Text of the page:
How is the church of Jesus Christ like a pile of dead trees? That’s the question that came to my mind as I confronted Ephesians 2:1-10. This message, the third in a series on Paul’s letter to Ephesians, invites us to consider how receptive we are to what God longs to do within us – and to remember that the Church is God’s from start to finish. I preached this sermon in Crafton Heights on March 27, 2011.
This is a true story.
One day, maybe sixty or seventy years ago, a hardrock maple, also known as a sugar maple, took root in a forest that I presume to be hundreds of miles from here. Maybe ten years later, a spruce seed fell to earth somewhere in the northern hemisphere. I do not know whether this seed was planted intentionally or was the result of a planting program, but somewhere, a spruce tree began to grow.
When I was born, these trees were already alive.
Perhaps thirty years ago, each of these trees came crashing to earth. When they hit the ground, they were changed instantly, were they not? Last Sunday evening, the youth group took a walk through the woods at Settler’s Cabin Park. We saw a lot of trees. And these trees were doing one of two things. The trees that were alive were growing. They were preparing to send forth shoots; some of them had little buds already forming – they were pregnant with life. But we also saw a great number of trees that had stopped growing. What were they doing? They were rotting.
You know that as long as a tree is connected to the soil, and anchored by its roots, and nourished by the sap that runs within it, that tree will grow and thrive. But this spruce tree and this hardrock maple tree were no longer connected, anchored, or nourished. They were dead.
What could have happened to these trees? Well, they could have rotted. Spruce wood, for instance, cannot be expected to maintain its integrity for more than twelve-eighteen months if left outdoors.
Or, I suppose, someone could have chopped them into firewood.
But that’s not what happened to these trees. Someone collected these trees. They were selected. Someone looked at these two particular trees and said, “Yes, that will do perfectly. It’s just what I have in mind.”
These trees were shipped to Hamamatsu, Japan, where they were cut into lumber. The lumber was put into a kiln and underwent a process whereby the wood was declared to be “superdry”. The wood was trimmed and shaped.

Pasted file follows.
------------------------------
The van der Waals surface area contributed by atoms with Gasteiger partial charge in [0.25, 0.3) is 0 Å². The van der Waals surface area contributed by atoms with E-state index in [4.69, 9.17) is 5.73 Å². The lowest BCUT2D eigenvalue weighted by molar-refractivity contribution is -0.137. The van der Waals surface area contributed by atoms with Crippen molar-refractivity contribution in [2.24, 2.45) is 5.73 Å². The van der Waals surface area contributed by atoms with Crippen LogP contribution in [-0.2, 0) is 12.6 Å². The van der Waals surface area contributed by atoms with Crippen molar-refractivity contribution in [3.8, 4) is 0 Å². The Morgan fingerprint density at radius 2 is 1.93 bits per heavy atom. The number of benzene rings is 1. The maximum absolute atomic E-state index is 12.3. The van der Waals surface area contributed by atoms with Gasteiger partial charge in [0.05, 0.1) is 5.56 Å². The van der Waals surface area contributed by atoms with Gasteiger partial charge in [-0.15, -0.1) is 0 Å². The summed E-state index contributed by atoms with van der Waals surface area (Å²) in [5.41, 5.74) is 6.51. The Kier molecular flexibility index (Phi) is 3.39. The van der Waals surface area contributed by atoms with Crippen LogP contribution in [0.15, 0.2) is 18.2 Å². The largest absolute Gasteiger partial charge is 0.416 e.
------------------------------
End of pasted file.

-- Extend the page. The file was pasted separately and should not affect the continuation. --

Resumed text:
Some of the spruce was sliced and spliced together into a large sheet – nearly six feet around – and became a soundboard. Other pieces of spruce were carved into small rectangles and covered with a special plastic that gave them the look and feel of ivory.
Here is a seemingly obvious question: what’s a piano for? I mean, just as the spruce, maple, and other wood that comprises this instrument could have been used for other purposes, aren’t there different ways that you could use pianos?
For instance, when I was a kid, we had a piano in my living room. It functioned mostly as a platform for photographs. The bench was an excellent place for hiding things that I didn’t want my mother to find – she never looked in there.
I know some folks who have pianos because they want to impress their neighbors. “Oooooh, look, Harvey! They’ve got a piano. That’s class, I tell you…”
I’ve been known to use a piano – not this piano, of course – as scaffolding for painting the living room or changing a light bulb.
And you say, “No, you maroon! None of those are reasons to have a piano. A piano exists to create music. This piano, in this room, is here to enhance our worship, to glorify God, and to point our hearts in his direction.
Think about this – there were many, many possible outcomes for the spruce and maple seeds that were planted around the end of the Second World War, but somehow, that wood ended up in this piano. And while there are several hundred thousand Yamaha pianos in the USA, this one was destined for our sanctuary, where it leads God’s people in praise and worship.
I suppose that you could come in here and do a chemical analysis of that piano and determine the exact nature of its composition: you could tell us how much of what particular kinds of wood are used, and how much glue, or how many screws, or the quantity of lead or plastic. You could say that the black thing there to my right is essentially a pile of dead trees. But because those trees lived, and the lumber was saved and dried, and skilled craftsmen joined multiple pieces of wood from many trees together, artists like Jim Homme can use this piano to help us grow in our relationship with God and with each other.
That is, I think, the story of the church as Paul tells it in Ephesians 2. As you may remember, we’re looking through this little letter to the church in Ephesus because it’s a letter to a church that, so far as we know, is healthy. We want to look through their mailbox because we dare to hope that something we read there will help us to grow as God’s people in this place and at this time.
And even though it’s a letter to a church, so far we haven’t read much about the church. Chapter one is all about the power of God working in and through Jesus Christ. Paul points consistently to the magnificent workings of God’s spirit as the precursor to anything that he says about the church. But finally, as we begin chapter two, we hear a word about the church.
And, I have to say, it’s not a particularly pleasant word. Paul doesn’t mince words at all: “you were dead” (v. 1), “we were children of wrath” (v. 3), and “we were dead” (v. 5). This is not polite conversation here – this is Paul, naming the truth.